An acquaintance unintentionally inspired me to consider how much of academia is aimed at hobby activities when he asked, “You don’t think someone with a PhD in (sociocultural) anthropology, who lived with a primitive tribe of humans for a year, and who spent most of his life studying and thinking about that subject is important?” My immediate and considered answer would have to be, “No, I’d need more evidence than that.” Archaeology or biological anthropology, probably-to-yes, but socio-cultural, almost certainly no. In my experience, which is much greater than I’d like but not massive, I have yet to take a class from or talk to a cultural anthropologist who can listen to anyone long enough to learn something from them. They are almost universally talkers, not listeners. And when they talk, they talk until you go zombie. Likewise, another acquaintance with a PhD in Ministry was explaining how excited he was to be teaching a class in “Dream Work” at a local community college. My stomach turned at the thought of young people wasting their money and future on a class that barely qualifies as a novelty subject, even if there is a whole nutjob institution called the Institute for Dream Studies and a whole wacky world of chin-dribble pretending to be science or philosophy attached to that insanity.

It is certainly unsurprising that most humans would rather be doing fun, easy stuff than work. I’m totally onboard with that. However, when we lose track of what’s important and necessary and what isn’t, we’re solidly on the path to decadence. At least a decade ago, I heard a talk on one of the NPR early afternoon programs from a Stanford University engineering dean about his experience with academic politics. If I could remember who that was I could find the damn talk and link it to this essay, but I have failed, totally, in recovering that memory or any reference to its existence in the NPR library. However, the basic gist was that this academic manager came to the office with the deluded, but inspired goal of cross-breeding liberal arts into engineering and science disciplines. What he discovered, instead, was that most of the engineering and science professors were well-versed in the arts and often professional or near-professional performers or artists in their spare time. The reverse was completely untrue: the liberal arts instructors were practically stone-boilers, technically. Their grip on all aspects of science, mathematics, and technology was worse than the average high school graduate. So, he set out to change that and discovered that he had taken on an impossible task; politically and academically. Not only were the “humanities” academics uninterested in joining the 20th century, they were quick to unite in opposition to learning anything that might make them less irrelevant.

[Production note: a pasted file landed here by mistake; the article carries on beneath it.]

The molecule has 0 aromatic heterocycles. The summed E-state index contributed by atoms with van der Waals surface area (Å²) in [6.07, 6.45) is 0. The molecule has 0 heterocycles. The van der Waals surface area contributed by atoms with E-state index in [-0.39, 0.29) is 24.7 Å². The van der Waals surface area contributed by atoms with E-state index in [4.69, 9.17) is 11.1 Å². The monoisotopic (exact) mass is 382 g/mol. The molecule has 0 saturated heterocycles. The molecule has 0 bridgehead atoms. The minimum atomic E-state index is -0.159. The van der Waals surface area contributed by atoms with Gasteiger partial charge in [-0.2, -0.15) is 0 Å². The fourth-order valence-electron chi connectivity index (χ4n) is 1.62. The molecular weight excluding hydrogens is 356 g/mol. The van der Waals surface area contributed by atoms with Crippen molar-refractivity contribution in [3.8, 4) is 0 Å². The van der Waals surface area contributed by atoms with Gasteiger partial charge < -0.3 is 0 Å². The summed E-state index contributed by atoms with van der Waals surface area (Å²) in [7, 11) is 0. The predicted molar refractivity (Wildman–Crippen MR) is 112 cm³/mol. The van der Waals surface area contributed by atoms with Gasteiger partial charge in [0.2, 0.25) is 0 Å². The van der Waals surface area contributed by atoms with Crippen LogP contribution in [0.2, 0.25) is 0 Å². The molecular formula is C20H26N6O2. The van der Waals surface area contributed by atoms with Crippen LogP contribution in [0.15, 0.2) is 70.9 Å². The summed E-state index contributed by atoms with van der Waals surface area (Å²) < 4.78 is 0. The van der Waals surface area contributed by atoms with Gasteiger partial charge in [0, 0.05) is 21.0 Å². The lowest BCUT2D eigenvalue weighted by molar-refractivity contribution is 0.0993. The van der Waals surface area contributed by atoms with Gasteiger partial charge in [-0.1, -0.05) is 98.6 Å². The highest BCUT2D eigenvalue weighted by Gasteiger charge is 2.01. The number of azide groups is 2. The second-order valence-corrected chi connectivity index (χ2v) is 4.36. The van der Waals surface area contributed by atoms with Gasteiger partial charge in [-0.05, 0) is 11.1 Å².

Whoever this dean was, it didn’t take him long to bail from the whole project and academic management in general. The odds were overwhelmingly against him. And they still are, “Some 45 percent of the faculty members in Stanford’s main undergraduate division are clustered in the humanities — but only 15 percent of the students.” What that means is that every committee, every budget meeting, every power struggle is overpopulated with humanities instructors who have nothing else to do but “contribute” their positions to management, who are also highly likely to be from the Liberal Arts academic community. What else do they have to do? It’s not like anyone is beating at their doors to fund their “research” or other half-baked opinion pieces. Stanford’s dean of admission and financial aid isn’t even a little shy about the goal of the school, “We have 11 humanities departments that are quite extraordinary, and we want to provide for that faculty.” Screw providing value to students, the point is to keep the faculty housed and fed. It should be obvious that when an incredibly expensive and dubious proposition like humanities education becomes primarily an effort “to provide for that faculty” who desperately want to cling to their declining position in society, the education system has a busted spoke or ten.

Face it, if they weren’t cutting off chunks of money most likely intended for science and engineering projects, they’d all be working at Starbucks or McDonald's. Literally, that is a fact. For this kind of field, to stay moderately relevant academics have to “publish or perish” in the staid, barely-critical world of academic publications: mostly subsidized by academic institutions and their publication outlets. If it weren’t for the financial umbrella provided by academic institutions, the humanities folks would have to really learn how to write and compete in the overall non-fiction area that is largely populated by hobbyists who are successful professional writers. From the shelter of academia, these hobbyists can act superior and disdainful of professional writers who can actually sell books about the subjects the academics can only peddle with the carrot of a degree attached; even if that degree is economically pointless outside of being a door into academia. Garrison Keillor once ridiculed MFA degrees as being a study of “My Fabulous Adolescence.” I wouldn’t be particularly surprised or offended to hear most graduate humanities studies collected under that childhood-extension umbrella. The arts apply, too. After all, “if you can talk, you can sing” and “paying other people to get your kicks for you” is the sort of thing expected from decadent societies.